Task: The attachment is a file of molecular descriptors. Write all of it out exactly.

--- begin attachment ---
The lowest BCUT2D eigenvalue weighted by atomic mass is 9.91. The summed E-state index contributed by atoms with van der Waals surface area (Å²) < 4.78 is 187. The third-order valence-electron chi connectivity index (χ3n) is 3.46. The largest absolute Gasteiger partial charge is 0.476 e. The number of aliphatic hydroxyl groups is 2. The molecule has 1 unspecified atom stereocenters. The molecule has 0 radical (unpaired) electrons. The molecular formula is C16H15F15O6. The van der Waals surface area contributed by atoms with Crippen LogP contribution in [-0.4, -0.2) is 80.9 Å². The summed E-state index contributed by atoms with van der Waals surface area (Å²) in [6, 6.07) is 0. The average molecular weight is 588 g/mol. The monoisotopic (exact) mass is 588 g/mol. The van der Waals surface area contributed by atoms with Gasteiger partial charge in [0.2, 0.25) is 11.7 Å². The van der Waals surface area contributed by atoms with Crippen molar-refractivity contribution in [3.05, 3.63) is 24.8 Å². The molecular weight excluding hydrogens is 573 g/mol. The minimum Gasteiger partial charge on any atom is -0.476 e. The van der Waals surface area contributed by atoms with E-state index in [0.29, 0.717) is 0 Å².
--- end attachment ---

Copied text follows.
The lowest BCUT2D eigenvalue weighted by atomic mass is 9.91. The summed E-state index contributed by atoms with van der Waals surface area (Å²) < 4.78 is 187. The third-order valence-electron chi connectivity index (χ3n) is 3.46. The largest absolute Gasteiger partial charge is 0.476 e. The number of aliphatic hydroxyl groups is 2. The molecule has 1 unspecified atom stereocenters. The molecule has 0 radical (unpaired) electrons. The molecular formula is C16H15F15O6. The van der Waals surface area contributed by atoms with Crippen LogP contribution in [-0.4, -0.2) is 80.9 Å². The summed E-state index contributed by atoms with van der Waals surface area (Å²) in [6, 6.07) is 0. The average molecular weight is 588 g/mol. The monoisotopic (exact) mass is 588 g/mol. The van der Waals surface area contributed by atoms with Gasteiger partial charge in [0.2, 0.25) is 11.7 Å². The van der Waals surface area contributed by atoms with Crippen molar-refractivity contribution in [3.05, 3.63) is 24.8 Å². The molecular weight excluding hydrogens is 573 g/mol. The minimum Gasteiger partial charge on any atom is -0.476 e. The van der Waals surface area contributed by atoms with E-state index in [0.29, 0.717) is 0 Å².